We do have some Politicians and others who see the danger, but for too long far too many of them were under the spell of the big lie the industry was selling, with some still under the delusion that we can run a modern economy on an reliably unreliable energy source.
    That Labor is still demanding that NO COAL be the catch cry of future energy regulations in accordance with the Finatikle report, it causing this Nation to stall from doing the right thing for the people and their future.
    That the Government has not found a way around this impasse is a failing on their part after all they are there to work for us not the Labor Party.
    Our Federal Government should stop stalling and start ensuring the future of this Nations energy’s security and it’s cost effectiveness.
    They need to stop failing us and start putting their pet ideologies to one side for the sake of the Nation.
    They can do it, all it takes is a smidgin of guts and acceptance they got it wrong.
    The people of this Nation do not disserve what is happening to their lives and country. Those suffering from living near Wind Turbines do not disserve it and nor do those who are loosing their livelihoods, homes and future as jobs disappear and prices rise.
    The Government has to remember it is not just the price of electricity that is rising its the price of everything we need and use.
    The introduction of a GST is nothing compared to the impact this nightmare is having on the people of this Nation.
    International agreements that were not fully and properly assessed as to the effect they would have and/or what the best way to achieve what any agreement wishes to achieve need to be set aside.
    Failings of previous Governments should be dealt with quickly for the sake of this country.
    Australia can be no use to anyone now or in the future if they cannot be a strong, independent, fully functioning Nation with a population that is satisfied, happy, healthy and working.

  3. It leaves me pondering how Australia is going to turn this around. All I’m seeing lately is loads of letters to the various media blaming privatisation of the electricity providers for the high prices. Is this coming from the ABC? Are Australians willingly this dense? Or has the climate change/renewable energy brainwashing been so effective that the average Joe cannot recognise, or perhaps doesn’t want to admit that s/he has been conned?
    My personal opinion…both of the above. Groupthink at its finest.
    I just don’t see attitudes changing. There’s every likelihood Labor will defeat Labor Lite at the next election and raise the renewable spending yet again. The economy may be about to tank, but until the ABC (I hate to say it), businesses, politicians and a large percentage of the population admit to the problem rather than blame it on spurious political claptrap, then there’ll be no change.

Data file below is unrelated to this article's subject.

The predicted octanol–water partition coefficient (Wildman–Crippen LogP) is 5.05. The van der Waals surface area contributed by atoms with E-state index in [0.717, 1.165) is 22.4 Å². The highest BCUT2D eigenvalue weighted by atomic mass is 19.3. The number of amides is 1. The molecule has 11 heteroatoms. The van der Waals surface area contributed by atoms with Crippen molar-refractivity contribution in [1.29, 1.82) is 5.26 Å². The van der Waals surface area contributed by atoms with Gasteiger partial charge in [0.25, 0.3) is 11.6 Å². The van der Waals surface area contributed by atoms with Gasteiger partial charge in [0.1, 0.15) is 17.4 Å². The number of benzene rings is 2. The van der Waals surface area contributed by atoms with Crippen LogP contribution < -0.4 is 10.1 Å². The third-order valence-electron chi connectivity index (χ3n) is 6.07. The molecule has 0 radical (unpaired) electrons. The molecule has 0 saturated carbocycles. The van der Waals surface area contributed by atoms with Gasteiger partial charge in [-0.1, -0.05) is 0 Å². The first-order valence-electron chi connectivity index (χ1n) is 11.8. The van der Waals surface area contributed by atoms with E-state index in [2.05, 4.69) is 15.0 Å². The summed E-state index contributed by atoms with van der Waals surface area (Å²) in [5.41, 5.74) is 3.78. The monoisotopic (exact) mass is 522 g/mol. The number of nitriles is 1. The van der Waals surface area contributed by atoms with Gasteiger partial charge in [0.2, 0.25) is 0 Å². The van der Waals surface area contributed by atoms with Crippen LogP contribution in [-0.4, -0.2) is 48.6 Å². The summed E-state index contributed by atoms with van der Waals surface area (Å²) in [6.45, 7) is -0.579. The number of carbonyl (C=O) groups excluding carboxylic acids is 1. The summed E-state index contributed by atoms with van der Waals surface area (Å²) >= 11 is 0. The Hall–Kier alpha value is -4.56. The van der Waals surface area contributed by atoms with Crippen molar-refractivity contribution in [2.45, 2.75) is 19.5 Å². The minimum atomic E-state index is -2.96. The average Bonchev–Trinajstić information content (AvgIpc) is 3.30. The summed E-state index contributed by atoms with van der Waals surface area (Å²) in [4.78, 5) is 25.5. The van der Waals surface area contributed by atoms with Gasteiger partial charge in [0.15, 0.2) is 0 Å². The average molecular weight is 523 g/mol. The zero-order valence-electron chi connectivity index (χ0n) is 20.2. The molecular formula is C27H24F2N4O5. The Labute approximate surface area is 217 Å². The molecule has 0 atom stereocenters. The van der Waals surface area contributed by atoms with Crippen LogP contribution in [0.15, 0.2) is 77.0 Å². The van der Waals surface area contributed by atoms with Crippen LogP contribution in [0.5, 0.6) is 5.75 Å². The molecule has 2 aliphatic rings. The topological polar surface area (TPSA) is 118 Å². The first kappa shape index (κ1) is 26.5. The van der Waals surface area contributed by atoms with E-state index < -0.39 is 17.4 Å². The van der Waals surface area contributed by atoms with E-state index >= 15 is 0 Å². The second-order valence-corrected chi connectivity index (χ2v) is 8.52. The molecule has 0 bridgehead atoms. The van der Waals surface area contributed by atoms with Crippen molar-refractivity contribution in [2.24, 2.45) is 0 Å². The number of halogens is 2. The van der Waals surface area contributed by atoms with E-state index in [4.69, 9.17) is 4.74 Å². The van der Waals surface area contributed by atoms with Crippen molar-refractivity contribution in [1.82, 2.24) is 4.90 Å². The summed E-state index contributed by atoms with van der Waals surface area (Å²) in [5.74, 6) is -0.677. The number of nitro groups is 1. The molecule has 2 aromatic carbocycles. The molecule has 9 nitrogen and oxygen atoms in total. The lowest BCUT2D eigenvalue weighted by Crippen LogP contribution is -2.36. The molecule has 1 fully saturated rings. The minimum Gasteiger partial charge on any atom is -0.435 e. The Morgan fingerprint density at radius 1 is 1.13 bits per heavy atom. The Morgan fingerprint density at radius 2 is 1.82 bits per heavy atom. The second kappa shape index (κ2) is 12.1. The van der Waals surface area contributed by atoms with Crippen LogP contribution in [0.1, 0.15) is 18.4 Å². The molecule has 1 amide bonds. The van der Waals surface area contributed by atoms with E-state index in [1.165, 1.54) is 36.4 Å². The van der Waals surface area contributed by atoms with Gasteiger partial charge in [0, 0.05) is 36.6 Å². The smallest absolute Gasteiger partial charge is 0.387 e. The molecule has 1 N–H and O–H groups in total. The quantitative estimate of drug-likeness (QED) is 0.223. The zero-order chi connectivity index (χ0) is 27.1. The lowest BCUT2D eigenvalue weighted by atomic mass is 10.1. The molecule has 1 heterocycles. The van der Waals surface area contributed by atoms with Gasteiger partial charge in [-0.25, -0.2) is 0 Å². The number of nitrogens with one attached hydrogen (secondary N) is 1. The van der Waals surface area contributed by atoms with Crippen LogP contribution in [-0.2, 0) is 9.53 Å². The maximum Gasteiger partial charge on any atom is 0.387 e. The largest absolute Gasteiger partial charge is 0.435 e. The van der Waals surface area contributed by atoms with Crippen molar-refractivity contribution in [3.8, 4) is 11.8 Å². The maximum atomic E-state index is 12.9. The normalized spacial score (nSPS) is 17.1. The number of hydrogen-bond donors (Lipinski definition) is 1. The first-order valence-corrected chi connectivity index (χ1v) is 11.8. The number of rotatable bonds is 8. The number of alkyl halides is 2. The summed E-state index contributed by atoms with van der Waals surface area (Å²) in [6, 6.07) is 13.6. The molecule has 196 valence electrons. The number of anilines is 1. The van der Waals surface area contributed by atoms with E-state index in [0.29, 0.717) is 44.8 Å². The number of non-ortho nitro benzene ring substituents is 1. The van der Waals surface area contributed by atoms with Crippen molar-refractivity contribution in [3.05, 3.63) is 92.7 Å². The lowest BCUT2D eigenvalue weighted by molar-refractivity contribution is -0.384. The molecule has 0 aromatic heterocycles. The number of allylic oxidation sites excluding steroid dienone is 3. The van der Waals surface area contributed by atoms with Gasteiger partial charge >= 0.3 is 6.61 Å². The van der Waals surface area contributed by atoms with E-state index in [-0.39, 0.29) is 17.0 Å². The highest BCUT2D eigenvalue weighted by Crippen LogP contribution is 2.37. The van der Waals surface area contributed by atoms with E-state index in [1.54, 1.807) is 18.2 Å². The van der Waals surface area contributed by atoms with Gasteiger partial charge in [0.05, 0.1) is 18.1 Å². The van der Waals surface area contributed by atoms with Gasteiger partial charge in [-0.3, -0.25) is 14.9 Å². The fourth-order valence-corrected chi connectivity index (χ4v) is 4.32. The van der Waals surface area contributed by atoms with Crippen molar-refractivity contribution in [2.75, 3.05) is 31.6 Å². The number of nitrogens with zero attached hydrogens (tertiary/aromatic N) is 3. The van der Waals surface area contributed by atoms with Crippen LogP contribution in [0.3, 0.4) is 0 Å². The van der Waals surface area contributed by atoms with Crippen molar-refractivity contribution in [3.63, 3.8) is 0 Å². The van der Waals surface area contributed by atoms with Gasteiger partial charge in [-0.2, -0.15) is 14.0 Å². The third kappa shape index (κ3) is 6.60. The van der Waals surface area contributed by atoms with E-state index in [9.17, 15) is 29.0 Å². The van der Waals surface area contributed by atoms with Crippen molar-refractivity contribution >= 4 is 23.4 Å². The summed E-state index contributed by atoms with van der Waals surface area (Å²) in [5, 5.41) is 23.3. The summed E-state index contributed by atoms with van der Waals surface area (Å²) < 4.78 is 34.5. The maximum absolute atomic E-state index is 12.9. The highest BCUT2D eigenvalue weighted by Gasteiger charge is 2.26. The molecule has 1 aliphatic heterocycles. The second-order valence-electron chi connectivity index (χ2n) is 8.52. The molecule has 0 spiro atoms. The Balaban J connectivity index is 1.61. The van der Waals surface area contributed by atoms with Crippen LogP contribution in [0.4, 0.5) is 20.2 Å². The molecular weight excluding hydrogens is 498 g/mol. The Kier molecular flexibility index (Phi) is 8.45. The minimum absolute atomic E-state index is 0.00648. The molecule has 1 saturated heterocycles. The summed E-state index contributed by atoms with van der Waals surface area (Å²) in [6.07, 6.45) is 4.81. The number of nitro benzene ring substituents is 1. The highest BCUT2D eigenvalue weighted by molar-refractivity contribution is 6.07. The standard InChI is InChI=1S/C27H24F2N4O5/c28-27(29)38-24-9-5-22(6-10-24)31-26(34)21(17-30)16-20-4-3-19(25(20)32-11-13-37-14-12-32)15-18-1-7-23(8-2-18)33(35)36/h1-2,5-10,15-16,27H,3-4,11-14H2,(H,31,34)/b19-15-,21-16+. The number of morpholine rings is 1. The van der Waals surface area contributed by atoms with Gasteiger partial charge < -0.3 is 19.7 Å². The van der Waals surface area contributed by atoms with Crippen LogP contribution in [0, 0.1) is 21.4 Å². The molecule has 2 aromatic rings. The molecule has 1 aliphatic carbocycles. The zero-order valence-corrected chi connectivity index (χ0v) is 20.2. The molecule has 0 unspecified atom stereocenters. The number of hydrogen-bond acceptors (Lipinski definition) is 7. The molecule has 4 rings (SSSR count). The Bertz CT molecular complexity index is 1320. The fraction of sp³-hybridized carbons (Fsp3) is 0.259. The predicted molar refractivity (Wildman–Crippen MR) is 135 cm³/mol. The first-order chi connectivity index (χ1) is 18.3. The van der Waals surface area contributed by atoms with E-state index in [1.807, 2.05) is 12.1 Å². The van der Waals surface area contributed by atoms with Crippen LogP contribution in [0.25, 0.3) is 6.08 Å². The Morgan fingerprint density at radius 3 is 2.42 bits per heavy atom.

When recognition of the real issue becomes mainstream, watch out! Someone is likely going to wear the climate change concrete boots so that the population has an excuse for being conned and can vent their anger.

  4. Terry Conn says:

    Unfortunately the questions Professor Judith Sloan asks of Australia’s politicians will not be answered by them because they are a major part of the problem and have no capacity to be part of the solution. No other country in the world is at the mercy of renewable energy fanatics, particularly wind turbines, then Australia – Denmark and Germany have been as ‘mad’ in their rhetoric but have, in practice, been able to hook into to their neighbours reliable power sources when needed regardless of price – even in their stupidity they have been much more pragmatic and sensible then Australia who are now the laughing stock of the world and the plaything of every playboy entrepreneur in the world offering solutions that will drain every last dollar from our citizens before our final expiration (Musk and Tesla being just one example, today I see ‘Sonnen’ from Germany lining up pretending to turn home solar units into a ‘giant’ battery in just another hoax solution).

  5. ‘how is it possible that governments overseas see the sense in building or facilitating the construction of these new HELE coal plants but it is not possible in Australia?’
    It is because of warmist empty headed MSM having way too much influence on politicians. Bring on regular referendums/plebiscites with every federal election – that would reduce the influence of idiot media and vocal minorities on politics in Australia.